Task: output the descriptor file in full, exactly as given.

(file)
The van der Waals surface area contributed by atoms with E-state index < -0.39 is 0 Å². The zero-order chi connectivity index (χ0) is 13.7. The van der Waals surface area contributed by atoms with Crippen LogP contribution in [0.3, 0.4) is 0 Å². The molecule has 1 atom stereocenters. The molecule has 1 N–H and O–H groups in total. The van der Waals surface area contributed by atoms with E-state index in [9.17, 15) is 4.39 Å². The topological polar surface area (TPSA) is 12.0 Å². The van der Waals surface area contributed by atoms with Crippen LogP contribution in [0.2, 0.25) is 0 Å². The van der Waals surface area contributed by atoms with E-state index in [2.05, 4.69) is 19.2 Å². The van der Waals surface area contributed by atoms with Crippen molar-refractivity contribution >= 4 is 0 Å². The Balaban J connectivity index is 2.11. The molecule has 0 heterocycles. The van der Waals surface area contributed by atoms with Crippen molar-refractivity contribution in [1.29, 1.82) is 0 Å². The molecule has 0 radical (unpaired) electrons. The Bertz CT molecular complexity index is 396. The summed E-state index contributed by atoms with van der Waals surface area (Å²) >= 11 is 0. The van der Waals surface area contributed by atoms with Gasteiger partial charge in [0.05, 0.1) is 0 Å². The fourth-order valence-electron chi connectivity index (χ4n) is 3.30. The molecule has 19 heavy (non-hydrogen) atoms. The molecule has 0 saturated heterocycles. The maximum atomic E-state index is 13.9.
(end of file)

The van der Waals surface area contributed by atoms with E-state index < -0.39 is 0 Å². The zero-order chi connectivity index (χ0) is 13.7. The van der Waals surface area contributed by atoms with Crippen LogP contribution in [0.3, 0.4) is 0 Å². The molecule has 1 atom stereocenters. The molecule has 1 N–H and O–H groups in total. The van der Waals surface area contributed by atoms with E-state index in [9.17, 15) is 4.39 Å². The topological polar surface area (TPSA) is 12.0 Å². The van der Waals surface area contributed by atoms with Crippen LogP contribution in [0.2, 0.25) is 0 Å². The van der Waals surface area contributed by atoms with E-state index in [2.05, 4.69) is 19.2 Å². The van der Waals surface area contributed by atoms with Crippen molar-refractivity contribution >= 4 is 0 Å². The Balaban J connectivity index is 2.11. The molecule has 0 heterocycles. The van der Waals surface area contributed by atoms with Crippen molar-refractivity contribution in [1.29, 1.82) is 0 Å². The molecule has 0 radical (unpaired) electrons. The Bertz CT molecular complexity index is 396. The summed E-state index contributed by atoms with van der Waals surface area (Å²) >= 11 is 0. The van der Waals surface area contributed by atoms with Gasteiger partial charge in [0.05, 0.1) is 0 Å². The fourth-order valence-electron chi connectivity index (χ4n) is 3.30. The molecule has 19 heavy (non-hydrogen) atoms. The molecule has 0 saturated heterocycles. The maximum atomic E-state index is 13.9.